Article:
Hapless, Disorganized, and Irrational

What the Boston bombers had in common with most would‐​be terrorists.
April 22, 2013 • Commentary
By John Mueller and Mark G. Stewart
This article appeared on Slate on April 22, 2013.

Between Sept. 12, 2001, and last Monday, some 52 cases came to light in which the United States itself has been, or apparently has been, targeted for terrorism by Islamist extremists, whether based in the United States or abroad.

By far the most striking difference between the Boston Marathon killings and these earlier cases is that, for the first time, terrorists actually were able to assemble and detonate bombs. Many previous plotters harbored visions of carrying out bombings, and in 10 of the cases, they were supplied with fantasy‐​fulfilling, if bogus, bombs by obliging FBI informants. But until Boston, no would‐​be terrorists had been able to make and set one off on their own. And, except for four bombs detonated on the London transport system in 2005, nor has any terrorist in the United Kingdom. This is surprising in part because in the 1970s there were hundreds of terrorist incidents on U.S. soil, most of them bombings, killing 72 people.

In many other respects, however, the Boston Marathon bombing is quite similar to the other 52 cases. For example, the Boston perpetrators were clearly not suicidal, which is the standard in American cases. In only six of the earlier plots were the perpetrators clearly willing to die in their terrorist effort.

And except for their ability to fabricate and detonate bombs, the Boston terrorists do not seem to have been any more competent than most of their predecessors. The Department of Homeland Security, in assessing what it ominously calls “the nature of the terrorist adversary,” is fond of stressing their determination, persistence, relentlessness, patience, and flexibility. This may apply to some terrorists somewhere, including at least a few of those involved in the Sept. 11 attacks. But it scarcely describes the vast majority of those individuals picked up on terrorism charges in the United States since those attacks.

In describing the “adversary,” the case studies far more commonly use words like incompetent, ineffective, unintelligent, idiotic, ignorant, inadequate, unorganized, misguided, muddled, amateurish, dopey, unrealistic, moronic, irrational, foolish, and gullible. Many of the cases suggest that there is little exaggeration in the 2010 film, Four Lions, the impressive dark comedy about a band of hapless home‐​grown British terrorists.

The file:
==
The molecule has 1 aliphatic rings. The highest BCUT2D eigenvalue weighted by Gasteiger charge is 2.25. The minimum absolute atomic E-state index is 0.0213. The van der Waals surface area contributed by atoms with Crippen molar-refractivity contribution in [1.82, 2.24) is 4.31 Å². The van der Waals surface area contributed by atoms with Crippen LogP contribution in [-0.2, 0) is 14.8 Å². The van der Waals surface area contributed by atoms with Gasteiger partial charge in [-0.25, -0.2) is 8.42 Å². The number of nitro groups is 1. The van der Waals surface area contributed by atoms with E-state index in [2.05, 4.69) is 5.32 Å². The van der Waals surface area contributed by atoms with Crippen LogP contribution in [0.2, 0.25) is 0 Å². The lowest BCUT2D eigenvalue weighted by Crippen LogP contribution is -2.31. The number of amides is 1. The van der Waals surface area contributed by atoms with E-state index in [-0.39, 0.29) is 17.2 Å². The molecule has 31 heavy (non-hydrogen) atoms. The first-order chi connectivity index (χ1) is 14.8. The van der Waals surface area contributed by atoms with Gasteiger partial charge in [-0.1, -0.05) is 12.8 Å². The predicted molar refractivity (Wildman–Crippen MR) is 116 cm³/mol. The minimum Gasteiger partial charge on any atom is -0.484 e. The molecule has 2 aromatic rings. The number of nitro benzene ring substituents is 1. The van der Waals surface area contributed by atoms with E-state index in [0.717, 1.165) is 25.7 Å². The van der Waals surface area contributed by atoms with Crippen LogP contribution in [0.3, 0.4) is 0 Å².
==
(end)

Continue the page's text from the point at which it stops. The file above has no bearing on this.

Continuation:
Amazingly, the Boston perpetrators apparently thought they could somehow get away with their deed even though they chose to set their bombs off at the most‐​photographed spot on the planet at the time. Moreover, although they were not prepared to die with their bombs, they do not seem to have had anything that could be considered a coherent plan of escape. This rather bizarre inability to think about the aftermath of the planned deed is quite typical in the case studies. (Also commonly found: an inability to explain how killing a few random people would advance their cause.)

The Boston perpetrators seem never to have ventured much more than a few miles from the bombing location, and they appear to have had no reliable means of transport and no money. Then, when the police published their photographs, they mindlessly blew whatever cover they had by killing a campus cop, hijacking a car, stealing money, trying to run a police blockade, and engaging in a brief Hollywood‐​style car chase and shootout. Surveillance imagery played an important role in identifying the terrorists (as it did in terrorist events in London in 2005), but the key breakthrough appears to have come when the culprits decided to leave their lair, after which the police applied standard killer‐​on‐​the‐​loose methodology.